API-SAE ENGINE OIL SERVICE CLASSIFICATIONS GUIDES
Automotive and engine manufacturers include these designations in their Owner/Operator Manuals. The following Engine Service Classifications are guides to selecting proper oils for different engine designs and service conditions.
S – Service
SA – Utility Gasoline Engine Service – OBSOLETE
SB – Minimum Duty Gasoline Engine Service – OBSOLETE
SC – 1964 Gasoline Engine Warranty Service – OBSOLETE
SD – 1968 Gasoline Engine Warranty Maintenance Service – OBSOLETE
SE – 1972 Gasoline Engine Warranty Maintenance Service – OBSOLETE
SF – 1980 Gasoline Engine Warranty Maintenance Service – OBSOLETE
SG – 1989 Gasoline Engine Warranty Maintenance Service – Service typical of gasoline engines in cars, vans and light trucks, beginning with the 1989 model year operating under manufacturers’ recommended maintenance procedures. Provides improved control of engine deposits, oil oxidation, sludging and engine wear relative to previous categories. Rust and bearing corrosion limits are the same as SF oils. May be used where SF, SE, SF/CC or SE/CC is recommended.
SH – 1994 Gasoline Engine Service – Category SH was adopted in 1992 to describe engine oil first mandated in 1993. It is for use in service typical of gasoline engines in present and earlier passenger cars, vans and light trucks operating under vehicle manufacturers’ recommended maintenance procedures. Engine oils developed for this category provide performance exceeding minimum requirements of API Service Category SG, which it is intended to replace, in the areas of deposit control, oil oxidation, wear, rust and corrosion. They may be used where API Service Category SG and earlier categories are recommended.
SJ – 1996 Gasoline Engine Service – Category SJ was adopted in 1996 and became mandatory in 1997, superseding API rating SH for gasoline only engine oils. It addresses improved performance in compatibility for catalytic converters, volatility, high temperature deposits and low temperature pumpability. Usual SJ viscosities include 0W-20, 5W-20, 5W-30 and 10W-30. SAE 15W-40 viscosity is allowed but does not have to meet the phosphorus limit for catalyst compatibility since it is usually a heavy-duty diesel oil.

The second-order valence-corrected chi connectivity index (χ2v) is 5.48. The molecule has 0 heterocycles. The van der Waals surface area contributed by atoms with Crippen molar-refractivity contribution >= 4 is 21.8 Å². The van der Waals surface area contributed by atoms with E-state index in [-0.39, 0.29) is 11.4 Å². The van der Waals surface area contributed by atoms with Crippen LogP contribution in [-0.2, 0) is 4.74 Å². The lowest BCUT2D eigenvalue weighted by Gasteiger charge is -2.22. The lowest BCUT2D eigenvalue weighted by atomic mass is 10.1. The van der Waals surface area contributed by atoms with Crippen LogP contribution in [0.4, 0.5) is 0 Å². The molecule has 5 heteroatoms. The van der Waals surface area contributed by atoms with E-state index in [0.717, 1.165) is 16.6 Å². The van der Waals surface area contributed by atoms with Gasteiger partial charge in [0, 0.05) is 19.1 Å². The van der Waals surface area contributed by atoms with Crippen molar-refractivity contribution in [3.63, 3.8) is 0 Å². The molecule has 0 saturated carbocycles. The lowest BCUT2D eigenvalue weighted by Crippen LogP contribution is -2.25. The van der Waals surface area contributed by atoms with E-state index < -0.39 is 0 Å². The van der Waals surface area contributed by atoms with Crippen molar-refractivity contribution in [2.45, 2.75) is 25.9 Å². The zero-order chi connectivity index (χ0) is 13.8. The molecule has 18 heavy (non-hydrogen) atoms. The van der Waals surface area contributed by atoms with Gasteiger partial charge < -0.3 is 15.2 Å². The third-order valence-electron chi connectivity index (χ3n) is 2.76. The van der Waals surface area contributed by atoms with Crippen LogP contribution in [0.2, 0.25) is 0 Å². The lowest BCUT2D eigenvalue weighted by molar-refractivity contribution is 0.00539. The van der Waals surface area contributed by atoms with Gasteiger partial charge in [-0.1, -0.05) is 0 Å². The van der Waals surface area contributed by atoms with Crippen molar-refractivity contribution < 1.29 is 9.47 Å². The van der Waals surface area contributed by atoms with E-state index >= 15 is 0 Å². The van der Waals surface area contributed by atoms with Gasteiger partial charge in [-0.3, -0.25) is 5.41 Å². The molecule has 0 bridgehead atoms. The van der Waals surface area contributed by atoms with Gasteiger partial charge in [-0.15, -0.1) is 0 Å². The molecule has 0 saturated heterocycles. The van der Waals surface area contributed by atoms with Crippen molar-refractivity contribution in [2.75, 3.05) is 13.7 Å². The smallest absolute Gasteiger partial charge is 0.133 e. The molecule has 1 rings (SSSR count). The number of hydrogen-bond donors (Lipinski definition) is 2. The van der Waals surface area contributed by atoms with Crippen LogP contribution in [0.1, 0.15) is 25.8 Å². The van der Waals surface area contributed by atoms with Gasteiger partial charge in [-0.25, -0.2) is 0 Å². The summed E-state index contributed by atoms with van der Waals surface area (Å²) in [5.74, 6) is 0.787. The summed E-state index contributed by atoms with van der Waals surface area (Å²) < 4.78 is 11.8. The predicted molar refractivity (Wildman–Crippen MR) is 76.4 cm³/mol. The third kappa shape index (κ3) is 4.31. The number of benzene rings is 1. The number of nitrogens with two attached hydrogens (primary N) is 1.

SL – 2001 Gasoline Engine Service – Category SL was adopted to describe engine oils for use in 2001. It is for use in service typical of gasoline engines in present and earlier passenger cars, sport utility vehicles, vans and light trucks operating under vehicle manufacturers’ recommended maintenance procedures. They may be used where API Service Category SJ and earlier categories are recommended.
SM – 2004 Gasoline Engine Service – For all automotive engines currently in use. Introduced in 2004, SM oils are designed to provide improved oxidation resistance, improved deposit protection, better wear protection, and better low-temperature performance over the life of the oil. Some SM oils may also meet the latest ILSAC specification and/or qualify as Energy Conserving.
C – Commercial
CC – Moderate Duty Diesel and Gasoline Engine Service – OBSOLETE
CD – Severe Duty Diesel Engine Service – OBSOLETE
CD-II – Severe Duty Two-Cycle Diesel Engine Service – OBSOLETE
CE – Very Severe Diesel Engine Service – OBSOLETE
CF-4 – Severe Diesel Engine Service – CF-4 is designed to replace the CE engine oil classification. CF-4 designates oils with additive packages for protecting high speed, low emission, four stroke diesels in heavy duty on-highway applications. Requirements for CF-4 oils include greater oxidation resistance, high activity detergents and dispersants to prevent sludging and deposits. Oil consumption requirements have also been stiffened. CF-4 oils supersede CD and CE oils and may be used where these service classifications are recommended.